Review: LightFactory, PC-Based Lighting Controller
In a recent article appearing in Projection Lights and Staging News Magazine (PLSN), Richard Rutherford reviewed the newest member of the Stage Research family, LightFactory. LightFactory allows unprecedented click and go lighting control. Thanks to PLSN magazine for permission to reprint this stellar review.
an experienced sound and lighting contractor, I am often put upon by manufacturer
reps to “…take a look and let us know what you think”
about this piece of gear or that. Sometimes, there may be an actual potential
need for the product, a free lunch or sometimes just plain old curiosity
on my part. In this case, however, the stars aligned properly and I came
across this product that I wanted to check out.
|LightFactory is a PC-based software solution for lighting control that
is laptopcapable. At first glance, it seems to be just another click-and-go
software-based DMX control program, but I found that there is more to it
First of all, I am one of those overconfident types who reads the first page of a manual and then starts pushing buttons just so I can get really frustrated. LightFactory seems to know me. They laid out their Web site with a logical path to FAQs, system requirements and hardware accessories. Very little reading is required to get to the meat of features and operation. Their quick setup manual was almost too clear and simple, and once the software was downloaded, I had dimmers and fixtures patched in about three minutes.
The attention to detail with regards to operating both intelligent lights and dimmers is probably the outstanding feature that goes almost unnoticed because the software is so intuitive in this regard. There may be cooler graphics out there, but the visual response to the mouse and keyboard was logical, useful and functional. Upgrading to the 5,120-channel version and using a couple of large monitors would be great for writing programs for a complex show. The specs say you can get 450 channels up on a single screen, but the company actually recommends a dual monitor display. I agree—not because you really need it, but because the software does so much that you just wouldn’t want to miss anything. The simple color-coding of active channels is really effective, and making on-the-fly changes to fixtures and dimmers only takes a confident glance.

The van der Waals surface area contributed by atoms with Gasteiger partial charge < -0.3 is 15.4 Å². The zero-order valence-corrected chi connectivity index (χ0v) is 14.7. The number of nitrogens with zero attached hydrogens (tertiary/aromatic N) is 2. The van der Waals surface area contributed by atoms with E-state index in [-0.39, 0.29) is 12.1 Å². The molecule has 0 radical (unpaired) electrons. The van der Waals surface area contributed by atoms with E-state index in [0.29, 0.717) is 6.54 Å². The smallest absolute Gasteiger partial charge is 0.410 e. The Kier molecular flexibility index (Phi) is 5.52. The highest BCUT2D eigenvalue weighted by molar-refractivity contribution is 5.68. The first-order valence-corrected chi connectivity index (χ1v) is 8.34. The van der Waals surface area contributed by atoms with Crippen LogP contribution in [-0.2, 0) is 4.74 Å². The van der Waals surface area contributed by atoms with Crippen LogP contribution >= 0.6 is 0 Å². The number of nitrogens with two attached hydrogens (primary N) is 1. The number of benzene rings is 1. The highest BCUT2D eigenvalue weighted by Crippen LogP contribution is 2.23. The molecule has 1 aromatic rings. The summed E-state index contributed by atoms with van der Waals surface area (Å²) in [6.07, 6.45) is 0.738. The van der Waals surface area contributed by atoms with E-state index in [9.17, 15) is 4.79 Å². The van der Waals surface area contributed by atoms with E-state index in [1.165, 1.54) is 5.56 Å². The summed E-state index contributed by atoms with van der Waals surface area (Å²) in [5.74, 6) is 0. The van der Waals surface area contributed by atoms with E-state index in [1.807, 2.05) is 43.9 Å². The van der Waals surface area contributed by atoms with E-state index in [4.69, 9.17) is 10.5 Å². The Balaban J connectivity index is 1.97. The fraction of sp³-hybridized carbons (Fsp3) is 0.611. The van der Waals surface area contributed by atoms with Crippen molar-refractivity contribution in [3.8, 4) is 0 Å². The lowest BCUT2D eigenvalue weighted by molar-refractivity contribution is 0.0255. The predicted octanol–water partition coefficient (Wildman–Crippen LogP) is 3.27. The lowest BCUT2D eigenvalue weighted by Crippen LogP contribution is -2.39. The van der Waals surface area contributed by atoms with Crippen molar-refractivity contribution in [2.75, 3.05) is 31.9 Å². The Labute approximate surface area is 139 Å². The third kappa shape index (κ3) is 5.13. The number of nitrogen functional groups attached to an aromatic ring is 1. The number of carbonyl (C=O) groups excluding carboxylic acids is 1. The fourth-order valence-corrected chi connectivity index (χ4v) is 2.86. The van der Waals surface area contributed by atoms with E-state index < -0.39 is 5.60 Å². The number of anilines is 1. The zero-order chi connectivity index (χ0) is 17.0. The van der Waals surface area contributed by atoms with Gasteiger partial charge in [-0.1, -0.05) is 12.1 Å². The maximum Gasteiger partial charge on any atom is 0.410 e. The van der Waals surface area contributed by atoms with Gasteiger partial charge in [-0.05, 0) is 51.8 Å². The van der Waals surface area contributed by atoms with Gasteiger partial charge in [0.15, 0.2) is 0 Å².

also really liked the photographic icons for individual fixtures and
being able to simply “mouse” intelligent fixtures to X and
Y coordinates. This is the way software should be, where most of the
detailed front end work is done for you. While the open USB interface
is certainly fast enough at 40 frames per second, I suspect that some
heavily burdened laptops might bog a bit. However, some interfaces such
as the Soundlight/Sunlight USB interface have separate microprocessors,
so I don’t see this as an issue if you are willing to spend a
couple more dollars. I have to think that any of the optional Ethernet
interfaces would also work even better, especially if you require multiple
are not included, but considerations for interfacing with software like
Capture and WYSIWYG are handled nicely enough. At less than a dollar per
control channel, the software is very reasonable in cost considering the
quality, and if you pony up for all 10 DMX universes, then you are paying
less than 40 cents a channel.